Pete Froslie and Erik Burke
Reno, NV 89501
On the screen of a TV in the front window of the Sierra Arts Gallery, a red paper bird appears to fly in front of the facades of various buildings. Even as the bird’s wings move up and down, it remains centered on the screen while the backgrounds constantly change. The piece, “Still Life” by Erik Burke, is a stop-motion animation that is part of the show Birds of a Desert.
Birds of a Desert is a two-person exhibition that includes the work of Pete Froslie and Burke. The artists, originally from Nevada and now living in different parts of the country, came together for the show, which is comprised of two distinctly separate bodies of work.
“Prior to and during the show, Pete and I have been in a strange state of geographical and mental fluctuation,” says Burke. “I think my portion of the show hints at that, more as a bi-product than a goal.”
This state of fluctuation comes through in all of Burke’s pieces in the show. Whether it is through a collaging of old and new elements, as in the “Assemblage for Bob Goss,” which combines wood and artifacts found in rural Nevada with Burke’s signature paper birds, or through a series of photographs that are almost diary-like, as in “Palm Pilot,” the element of time is evident.
“Palm Pilot” reads as a series of self-portraits in which the artist’s forearm is shown up close and to the left side of the frame. A tattoo of the page of a notebook is visible on Burke’s wrist and, in some of the photos, contains writing on the blue lines. The backgrounds of the images change, showing different people, places and events. Similar to the cleverly named “Still Life,” “Palm Pilot” has an obvious forward motion implied by the changing elements in the images and yet seems to stay rooted in one repeated moment.
“The inspiration for ‘Palm Pilot’ is that our actions are both temporary and permanent with the only difference being our concept of time,” explains Burke.
Froslie’s work also deals with time. However, the concept becomes more complicated and convoluted in his work. Using the image of John Wilkes Booth, who looked uncannily like the artist, Froslie creates a fictional character in place of the well-known historical figure.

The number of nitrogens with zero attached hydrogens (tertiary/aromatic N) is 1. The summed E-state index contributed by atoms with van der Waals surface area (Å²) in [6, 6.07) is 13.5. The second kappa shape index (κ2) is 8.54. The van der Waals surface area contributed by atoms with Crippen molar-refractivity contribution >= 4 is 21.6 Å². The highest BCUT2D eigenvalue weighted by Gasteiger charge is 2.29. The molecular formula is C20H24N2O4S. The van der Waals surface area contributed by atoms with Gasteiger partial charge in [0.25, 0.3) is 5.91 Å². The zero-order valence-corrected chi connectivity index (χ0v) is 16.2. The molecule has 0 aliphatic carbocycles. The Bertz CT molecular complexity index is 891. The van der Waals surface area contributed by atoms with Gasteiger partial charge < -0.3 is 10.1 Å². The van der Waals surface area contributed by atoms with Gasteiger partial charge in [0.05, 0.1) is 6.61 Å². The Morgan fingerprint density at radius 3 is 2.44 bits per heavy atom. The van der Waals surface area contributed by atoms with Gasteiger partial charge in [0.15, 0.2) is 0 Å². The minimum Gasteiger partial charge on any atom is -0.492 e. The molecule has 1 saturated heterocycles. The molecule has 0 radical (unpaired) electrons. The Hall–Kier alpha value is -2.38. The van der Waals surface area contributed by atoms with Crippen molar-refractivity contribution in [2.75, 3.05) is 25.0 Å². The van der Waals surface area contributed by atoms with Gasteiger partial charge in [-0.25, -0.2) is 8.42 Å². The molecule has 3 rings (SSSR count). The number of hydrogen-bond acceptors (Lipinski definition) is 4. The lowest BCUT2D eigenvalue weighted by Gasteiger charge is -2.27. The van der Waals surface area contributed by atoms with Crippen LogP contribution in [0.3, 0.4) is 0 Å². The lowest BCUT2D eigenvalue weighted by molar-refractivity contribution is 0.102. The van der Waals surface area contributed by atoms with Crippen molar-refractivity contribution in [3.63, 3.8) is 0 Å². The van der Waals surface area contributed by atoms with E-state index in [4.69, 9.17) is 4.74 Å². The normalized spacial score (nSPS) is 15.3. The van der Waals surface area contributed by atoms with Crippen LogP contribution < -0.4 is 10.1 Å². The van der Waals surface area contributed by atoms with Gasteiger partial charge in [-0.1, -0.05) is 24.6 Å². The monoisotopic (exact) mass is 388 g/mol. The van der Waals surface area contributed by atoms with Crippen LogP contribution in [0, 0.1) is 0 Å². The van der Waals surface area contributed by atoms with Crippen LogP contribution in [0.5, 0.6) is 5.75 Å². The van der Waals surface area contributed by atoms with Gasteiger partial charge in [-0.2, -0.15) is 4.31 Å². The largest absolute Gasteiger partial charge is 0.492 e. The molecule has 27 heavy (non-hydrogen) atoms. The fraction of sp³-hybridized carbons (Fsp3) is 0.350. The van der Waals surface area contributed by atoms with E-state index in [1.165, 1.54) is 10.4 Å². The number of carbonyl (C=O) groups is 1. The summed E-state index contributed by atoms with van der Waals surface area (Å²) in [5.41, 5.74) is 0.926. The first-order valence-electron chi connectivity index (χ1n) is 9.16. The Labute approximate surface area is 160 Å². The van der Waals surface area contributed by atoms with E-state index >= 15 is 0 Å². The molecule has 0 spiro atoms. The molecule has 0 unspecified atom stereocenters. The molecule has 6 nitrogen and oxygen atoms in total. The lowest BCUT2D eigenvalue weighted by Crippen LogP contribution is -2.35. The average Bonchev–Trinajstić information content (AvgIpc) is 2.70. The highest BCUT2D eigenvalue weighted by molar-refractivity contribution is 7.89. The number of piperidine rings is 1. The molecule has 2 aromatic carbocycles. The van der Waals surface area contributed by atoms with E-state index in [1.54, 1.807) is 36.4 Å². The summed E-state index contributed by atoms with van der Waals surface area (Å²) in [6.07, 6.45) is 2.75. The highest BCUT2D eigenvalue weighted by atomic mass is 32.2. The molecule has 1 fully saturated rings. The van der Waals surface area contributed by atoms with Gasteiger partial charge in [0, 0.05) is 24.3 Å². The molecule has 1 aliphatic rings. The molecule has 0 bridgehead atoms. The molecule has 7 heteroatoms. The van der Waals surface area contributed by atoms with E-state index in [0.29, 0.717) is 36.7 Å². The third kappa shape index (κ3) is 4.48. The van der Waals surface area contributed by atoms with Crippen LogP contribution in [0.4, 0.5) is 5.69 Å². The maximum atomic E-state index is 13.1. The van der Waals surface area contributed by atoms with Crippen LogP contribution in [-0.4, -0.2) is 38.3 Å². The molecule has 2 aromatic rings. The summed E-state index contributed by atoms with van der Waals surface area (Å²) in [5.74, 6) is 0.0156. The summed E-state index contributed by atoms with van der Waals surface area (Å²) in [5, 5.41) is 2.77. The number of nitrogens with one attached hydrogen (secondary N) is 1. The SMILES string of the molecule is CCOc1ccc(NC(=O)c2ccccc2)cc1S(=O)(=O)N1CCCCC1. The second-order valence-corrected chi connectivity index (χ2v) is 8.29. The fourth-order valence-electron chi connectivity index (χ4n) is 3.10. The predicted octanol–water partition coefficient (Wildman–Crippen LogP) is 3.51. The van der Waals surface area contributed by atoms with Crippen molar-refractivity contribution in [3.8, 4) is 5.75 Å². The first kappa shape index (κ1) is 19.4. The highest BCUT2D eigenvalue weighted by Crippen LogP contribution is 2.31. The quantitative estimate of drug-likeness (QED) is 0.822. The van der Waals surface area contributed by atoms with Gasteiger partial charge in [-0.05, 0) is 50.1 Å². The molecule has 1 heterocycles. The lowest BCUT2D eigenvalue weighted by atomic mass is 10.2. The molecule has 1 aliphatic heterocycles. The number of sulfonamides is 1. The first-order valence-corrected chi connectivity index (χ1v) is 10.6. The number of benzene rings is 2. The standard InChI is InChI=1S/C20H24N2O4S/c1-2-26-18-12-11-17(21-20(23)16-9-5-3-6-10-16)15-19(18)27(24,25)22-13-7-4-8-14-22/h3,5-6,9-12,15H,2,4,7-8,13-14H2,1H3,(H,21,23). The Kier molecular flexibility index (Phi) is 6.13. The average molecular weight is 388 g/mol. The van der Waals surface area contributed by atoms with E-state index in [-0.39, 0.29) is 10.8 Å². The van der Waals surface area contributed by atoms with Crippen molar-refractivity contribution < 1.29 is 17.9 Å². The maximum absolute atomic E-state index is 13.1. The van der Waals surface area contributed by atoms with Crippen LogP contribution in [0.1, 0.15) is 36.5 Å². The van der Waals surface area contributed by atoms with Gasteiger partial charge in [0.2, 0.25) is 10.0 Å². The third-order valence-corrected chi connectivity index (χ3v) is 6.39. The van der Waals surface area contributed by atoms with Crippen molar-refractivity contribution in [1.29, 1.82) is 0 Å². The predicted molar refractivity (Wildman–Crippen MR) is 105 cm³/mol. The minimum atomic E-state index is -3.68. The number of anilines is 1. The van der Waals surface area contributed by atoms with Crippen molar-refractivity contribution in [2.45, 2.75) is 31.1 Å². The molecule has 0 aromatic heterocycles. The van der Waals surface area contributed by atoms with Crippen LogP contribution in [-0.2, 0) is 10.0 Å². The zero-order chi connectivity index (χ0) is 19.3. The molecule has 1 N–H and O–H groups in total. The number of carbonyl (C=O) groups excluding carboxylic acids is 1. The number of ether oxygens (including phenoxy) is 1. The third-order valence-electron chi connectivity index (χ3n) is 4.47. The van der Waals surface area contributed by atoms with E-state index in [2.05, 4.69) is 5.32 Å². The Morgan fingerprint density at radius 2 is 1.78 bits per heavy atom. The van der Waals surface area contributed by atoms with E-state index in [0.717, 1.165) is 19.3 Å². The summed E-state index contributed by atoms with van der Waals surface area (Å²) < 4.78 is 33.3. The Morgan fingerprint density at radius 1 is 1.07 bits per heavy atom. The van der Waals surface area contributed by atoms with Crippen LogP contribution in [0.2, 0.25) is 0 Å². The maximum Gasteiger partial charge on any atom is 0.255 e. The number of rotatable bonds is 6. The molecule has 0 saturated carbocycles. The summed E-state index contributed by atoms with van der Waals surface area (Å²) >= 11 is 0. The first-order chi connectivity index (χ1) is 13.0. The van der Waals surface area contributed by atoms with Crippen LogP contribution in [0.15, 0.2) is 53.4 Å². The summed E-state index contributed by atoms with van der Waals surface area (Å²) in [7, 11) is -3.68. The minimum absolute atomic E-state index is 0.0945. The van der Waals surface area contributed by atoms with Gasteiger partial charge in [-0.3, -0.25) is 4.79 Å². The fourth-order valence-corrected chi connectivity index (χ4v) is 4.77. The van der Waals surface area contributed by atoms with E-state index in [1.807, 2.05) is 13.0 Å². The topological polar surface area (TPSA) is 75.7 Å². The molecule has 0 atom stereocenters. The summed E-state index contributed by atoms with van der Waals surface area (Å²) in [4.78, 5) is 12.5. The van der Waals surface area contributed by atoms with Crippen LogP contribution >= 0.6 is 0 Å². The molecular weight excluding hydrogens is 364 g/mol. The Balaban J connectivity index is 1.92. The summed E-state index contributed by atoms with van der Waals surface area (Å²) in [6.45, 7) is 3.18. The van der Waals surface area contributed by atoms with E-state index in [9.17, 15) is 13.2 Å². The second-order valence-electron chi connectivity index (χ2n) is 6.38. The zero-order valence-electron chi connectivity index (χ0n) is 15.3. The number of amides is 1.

“I think of it like gears and pulleys inside of the skin of his image,” says Froslie. “It’s like stealing him and breathing a new, completely different ghost into his body.”
Froslie accomplishes this by creating stories about the character that are told in a variety of ways. Included in the show is a book—the ‘Booth Manual’—that records much of the fictional histories, a video, and various dioramas. One diorama, titled “Booth’s Journey to the Center of the Earth,” invites the viewer to look through a peephole at a scene of Booth in a cave while listening to a repetitive and disjointed narration—at one point about a conversation between Booth and his missing arm.
Froslie’s work, although gruesome at times, is playful and toys with the notion of history as a subjective fiction. The work of both Burke and Froslie, though visually disparate and seemingly unrelated, come together on this point: They both deal with history—histories that are personal and can be rewritten and reinterpreted.
Both artists talk of wishing they had time to really collaborate together on the show but mention that it has sparked interesting conversation.
“We have been able to start a dialogue that I hope continues into the future,” says Froslie. “Much of what we are considering overlaps, and I feel we are in the infancy of an idea better articulated together down the road.”